David Creech and Jared Calaway have good points about practice - and polypraxy should be part of this new language.
Although some say that it is technically correct that the "doxys" are "belief" or "doctrine" oriented, the words are actually used in the literature to encompass the entire "lived" tradition being discussed, not just the doctrines but also what the doctrines mean in terms of practice. So I think that that polydoxy can be more inclusive, referencing not only what different Christians were saying theologically but what the implications of that theology was for their ritual behaviors and lifestyles.
I guess what I'm saying is that a religious tradition doesn't make a strict distinction between thinking and doing - they are intertwined. This distinction appears to be a western scholastic distinction. In fact, if you study eastern orthodoxy at all you will be immediately faced with the fact that "orthodoxy" is "a way of life" based on certain beliefs. Orthodoxy is defined by the tradition as "right belief" and "right glory" or "right worship." The Orthodox church today thinks that it is orthodox because it teaches true belief and right worship.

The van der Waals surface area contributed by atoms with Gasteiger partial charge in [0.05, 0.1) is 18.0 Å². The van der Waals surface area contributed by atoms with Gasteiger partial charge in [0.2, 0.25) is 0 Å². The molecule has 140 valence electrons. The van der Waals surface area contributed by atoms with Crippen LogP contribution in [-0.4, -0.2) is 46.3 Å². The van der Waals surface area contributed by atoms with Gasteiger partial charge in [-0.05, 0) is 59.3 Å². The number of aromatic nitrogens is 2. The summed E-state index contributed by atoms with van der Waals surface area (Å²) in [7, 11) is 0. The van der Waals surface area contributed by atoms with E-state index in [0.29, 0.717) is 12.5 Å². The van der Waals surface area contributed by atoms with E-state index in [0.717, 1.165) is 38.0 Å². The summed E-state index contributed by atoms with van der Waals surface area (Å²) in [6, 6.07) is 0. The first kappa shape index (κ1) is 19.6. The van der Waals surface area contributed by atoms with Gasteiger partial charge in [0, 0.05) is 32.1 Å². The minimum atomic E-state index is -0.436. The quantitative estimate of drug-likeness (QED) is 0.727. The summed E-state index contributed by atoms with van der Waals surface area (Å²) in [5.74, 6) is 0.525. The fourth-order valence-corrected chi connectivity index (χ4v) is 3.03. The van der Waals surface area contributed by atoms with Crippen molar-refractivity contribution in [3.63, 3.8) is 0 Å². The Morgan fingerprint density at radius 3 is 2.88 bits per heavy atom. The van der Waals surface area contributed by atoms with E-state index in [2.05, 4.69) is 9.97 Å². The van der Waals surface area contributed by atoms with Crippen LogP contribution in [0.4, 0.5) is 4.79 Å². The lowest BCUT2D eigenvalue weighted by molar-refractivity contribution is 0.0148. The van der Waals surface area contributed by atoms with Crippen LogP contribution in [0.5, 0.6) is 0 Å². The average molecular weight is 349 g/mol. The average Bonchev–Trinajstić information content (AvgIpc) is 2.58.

This understanding of the eastern Orthodox appears to me to be quite old. When the ancient Christians were concerned about "orthodoxy" they were concerned about correct doctrine because it led to correct practice (and thus salvation). That is what the fourth and fifth century Christological dispute was all about. It wasn't about whether or not Jesus had his own soul. It was about the eucharist - making sure that the body that was being eaten gave the faithful the right benefit. The argument that "won" was a compromise argument between the West and the Antiocheans, and it was the argument that Jesus had to have his own soul, because he has to be fully human in order for his bodily sacrifice to be vicarious for us when it is eaten at the altar.